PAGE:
cope with that, but many of you may not. For all that do not overlook
Horenstein’s 1969 "live" performance, I beg you. It exposes
raw nerves in this symphony like few others and yet still manages the
"darkness to light" journey triumphantly too. Two colleagues
and myself reviewed
the BBC Legends version of Horenstein’s recording. Those reviews should
tell you all you need to know about that great old version and how best
to explore it.
At the very end of the symphony Mahler goes out with
bells ringing. In Abbado’s Chicago recording the bells were wonderfully
liberating and joyful, just as they should be for the return of day
that Mahler was portraying. In Berlin someone really should have taken
Abbado to one side and pointed out to him that bells more suited to
the Kremlin have no place in this symphony. I know Abbado is a superb
conductor of Mussorgsky, but this is the end of Mahler’s Seventh Symphony
not the Coronation of Boris Godunov.
In all this is a thoroughly enjoyable and wholly recommendable
version of Mahler’s Seventh. Abbado’s interpretation has a real sense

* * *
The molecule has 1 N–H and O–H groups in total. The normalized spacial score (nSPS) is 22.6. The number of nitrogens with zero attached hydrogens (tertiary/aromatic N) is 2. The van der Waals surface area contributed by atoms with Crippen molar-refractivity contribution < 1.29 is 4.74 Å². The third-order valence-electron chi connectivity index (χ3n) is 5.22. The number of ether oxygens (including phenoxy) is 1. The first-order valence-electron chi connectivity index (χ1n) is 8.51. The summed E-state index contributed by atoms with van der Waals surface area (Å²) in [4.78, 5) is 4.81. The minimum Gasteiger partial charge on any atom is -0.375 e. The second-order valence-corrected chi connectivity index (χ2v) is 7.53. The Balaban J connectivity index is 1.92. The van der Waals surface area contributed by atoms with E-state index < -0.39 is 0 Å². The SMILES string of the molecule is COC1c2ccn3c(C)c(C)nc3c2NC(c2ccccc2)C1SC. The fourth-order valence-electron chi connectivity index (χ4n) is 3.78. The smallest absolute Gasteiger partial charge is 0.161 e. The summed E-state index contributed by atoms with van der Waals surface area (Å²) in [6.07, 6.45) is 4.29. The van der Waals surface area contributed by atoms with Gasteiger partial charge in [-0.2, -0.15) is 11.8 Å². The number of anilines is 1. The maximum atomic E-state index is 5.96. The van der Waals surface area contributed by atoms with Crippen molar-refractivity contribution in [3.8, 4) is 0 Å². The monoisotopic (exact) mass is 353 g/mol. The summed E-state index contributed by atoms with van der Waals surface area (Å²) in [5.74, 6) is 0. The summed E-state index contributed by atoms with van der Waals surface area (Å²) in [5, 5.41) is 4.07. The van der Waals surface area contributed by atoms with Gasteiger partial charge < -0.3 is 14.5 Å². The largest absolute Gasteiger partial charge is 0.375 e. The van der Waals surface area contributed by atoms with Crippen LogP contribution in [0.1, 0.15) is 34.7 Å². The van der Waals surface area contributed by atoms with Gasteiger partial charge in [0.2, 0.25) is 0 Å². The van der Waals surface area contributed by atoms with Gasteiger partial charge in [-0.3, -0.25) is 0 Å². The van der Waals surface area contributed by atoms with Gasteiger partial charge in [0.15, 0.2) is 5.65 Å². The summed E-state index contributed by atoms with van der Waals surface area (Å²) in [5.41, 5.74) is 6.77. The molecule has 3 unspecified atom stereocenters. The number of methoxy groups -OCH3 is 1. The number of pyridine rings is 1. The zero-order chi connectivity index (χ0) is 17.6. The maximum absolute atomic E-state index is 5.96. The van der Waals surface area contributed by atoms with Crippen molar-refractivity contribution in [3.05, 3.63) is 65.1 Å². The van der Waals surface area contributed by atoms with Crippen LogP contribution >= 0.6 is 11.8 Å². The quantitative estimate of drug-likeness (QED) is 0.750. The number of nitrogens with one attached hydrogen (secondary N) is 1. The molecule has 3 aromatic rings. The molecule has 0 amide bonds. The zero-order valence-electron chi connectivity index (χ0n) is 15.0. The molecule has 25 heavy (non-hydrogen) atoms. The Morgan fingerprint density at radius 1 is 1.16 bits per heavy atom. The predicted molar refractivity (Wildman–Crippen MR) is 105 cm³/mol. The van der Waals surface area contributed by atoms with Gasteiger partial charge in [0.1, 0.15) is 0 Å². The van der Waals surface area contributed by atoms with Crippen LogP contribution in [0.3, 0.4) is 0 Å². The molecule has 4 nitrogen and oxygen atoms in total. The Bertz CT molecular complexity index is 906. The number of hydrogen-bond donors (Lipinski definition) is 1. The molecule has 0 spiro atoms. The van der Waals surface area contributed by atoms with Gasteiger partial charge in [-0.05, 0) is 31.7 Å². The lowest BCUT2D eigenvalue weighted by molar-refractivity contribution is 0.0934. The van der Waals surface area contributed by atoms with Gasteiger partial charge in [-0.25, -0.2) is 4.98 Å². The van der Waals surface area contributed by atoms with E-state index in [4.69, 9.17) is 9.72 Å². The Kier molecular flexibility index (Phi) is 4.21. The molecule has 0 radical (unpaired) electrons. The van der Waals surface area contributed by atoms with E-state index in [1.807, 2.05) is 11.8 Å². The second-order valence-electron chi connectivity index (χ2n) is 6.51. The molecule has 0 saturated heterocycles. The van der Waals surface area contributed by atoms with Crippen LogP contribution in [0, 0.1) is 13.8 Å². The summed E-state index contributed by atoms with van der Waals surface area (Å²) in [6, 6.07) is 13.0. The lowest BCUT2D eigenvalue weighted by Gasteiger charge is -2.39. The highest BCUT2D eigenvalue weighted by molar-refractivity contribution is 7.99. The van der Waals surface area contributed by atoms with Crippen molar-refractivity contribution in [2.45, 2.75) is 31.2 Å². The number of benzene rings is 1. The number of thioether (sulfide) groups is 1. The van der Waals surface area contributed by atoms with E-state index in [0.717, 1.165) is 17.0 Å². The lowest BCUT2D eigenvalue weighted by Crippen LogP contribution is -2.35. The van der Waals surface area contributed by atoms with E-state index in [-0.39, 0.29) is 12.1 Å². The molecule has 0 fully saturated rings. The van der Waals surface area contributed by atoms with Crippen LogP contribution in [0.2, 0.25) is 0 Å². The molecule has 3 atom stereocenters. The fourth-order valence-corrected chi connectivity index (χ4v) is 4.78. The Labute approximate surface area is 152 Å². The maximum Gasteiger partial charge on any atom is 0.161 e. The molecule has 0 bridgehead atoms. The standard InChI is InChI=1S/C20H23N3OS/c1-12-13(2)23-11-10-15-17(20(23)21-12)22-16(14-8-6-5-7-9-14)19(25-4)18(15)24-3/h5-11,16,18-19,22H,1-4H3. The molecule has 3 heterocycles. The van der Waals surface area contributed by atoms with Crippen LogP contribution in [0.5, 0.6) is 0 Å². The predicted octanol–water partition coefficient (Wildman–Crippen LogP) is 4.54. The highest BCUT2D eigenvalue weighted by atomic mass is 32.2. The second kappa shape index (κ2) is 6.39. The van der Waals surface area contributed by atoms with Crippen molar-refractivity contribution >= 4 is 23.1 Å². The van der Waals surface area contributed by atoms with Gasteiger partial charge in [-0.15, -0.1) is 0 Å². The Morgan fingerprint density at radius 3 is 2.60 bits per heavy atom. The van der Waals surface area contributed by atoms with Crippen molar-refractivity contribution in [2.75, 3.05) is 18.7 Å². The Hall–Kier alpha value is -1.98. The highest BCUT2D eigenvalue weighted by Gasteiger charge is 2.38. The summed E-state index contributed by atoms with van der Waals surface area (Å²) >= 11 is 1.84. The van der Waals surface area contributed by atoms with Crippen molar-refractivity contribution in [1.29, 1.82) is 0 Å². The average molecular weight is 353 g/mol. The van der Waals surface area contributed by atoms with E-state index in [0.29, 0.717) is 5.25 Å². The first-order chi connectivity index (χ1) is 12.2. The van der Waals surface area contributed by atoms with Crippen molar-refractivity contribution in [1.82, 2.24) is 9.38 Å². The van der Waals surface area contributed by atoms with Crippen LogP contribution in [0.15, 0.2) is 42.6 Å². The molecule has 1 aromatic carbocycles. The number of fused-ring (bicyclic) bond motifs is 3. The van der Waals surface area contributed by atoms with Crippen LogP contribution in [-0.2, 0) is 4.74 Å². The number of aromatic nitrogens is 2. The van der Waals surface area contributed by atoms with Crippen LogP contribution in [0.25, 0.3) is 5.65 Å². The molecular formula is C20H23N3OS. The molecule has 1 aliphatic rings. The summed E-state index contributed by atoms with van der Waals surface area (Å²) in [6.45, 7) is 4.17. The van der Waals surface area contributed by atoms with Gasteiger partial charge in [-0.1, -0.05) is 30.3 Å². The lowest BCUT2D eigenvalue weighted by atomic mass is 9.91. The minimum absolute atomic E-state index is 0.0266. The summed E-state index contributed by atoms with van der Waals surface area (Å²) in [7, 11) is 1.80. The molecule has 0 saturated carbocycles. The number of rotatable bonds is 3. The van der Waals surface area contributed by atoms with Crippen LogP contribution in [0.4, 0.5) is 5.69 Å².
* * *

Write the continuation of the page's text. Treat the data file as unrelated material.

of rightness about it. It steers an excellent, illuminating path between
the astringent, radical, "modernist" views of Gielen (Hänssler
93030HV) and Zender (CPO 999 478-2) and the more central/interventionist
ones of Bernstein (Sony SMK 60564), Tilson Thomas (BMG 09026 63510-2),
Horenstein (BBC Legends BBCL 4051-2) and Kondrashin in differing degrees.
Abbado, in the end, circles the work rather. He does this with distinction,
it is true, but I prefer to get down on the ground and explore more.
If all that about Abbado appeals to you then buy this new recording
with confidence. You will not be disappointed, I assure you. However,
if you can find a copy of Abbado’s first recording in Chicago then I
think you will enjoy that one a little more and wonder why on earth
it was felt necessary to make the same journey again.
See Tony Duggan's
survey of Mahler Symphony recordings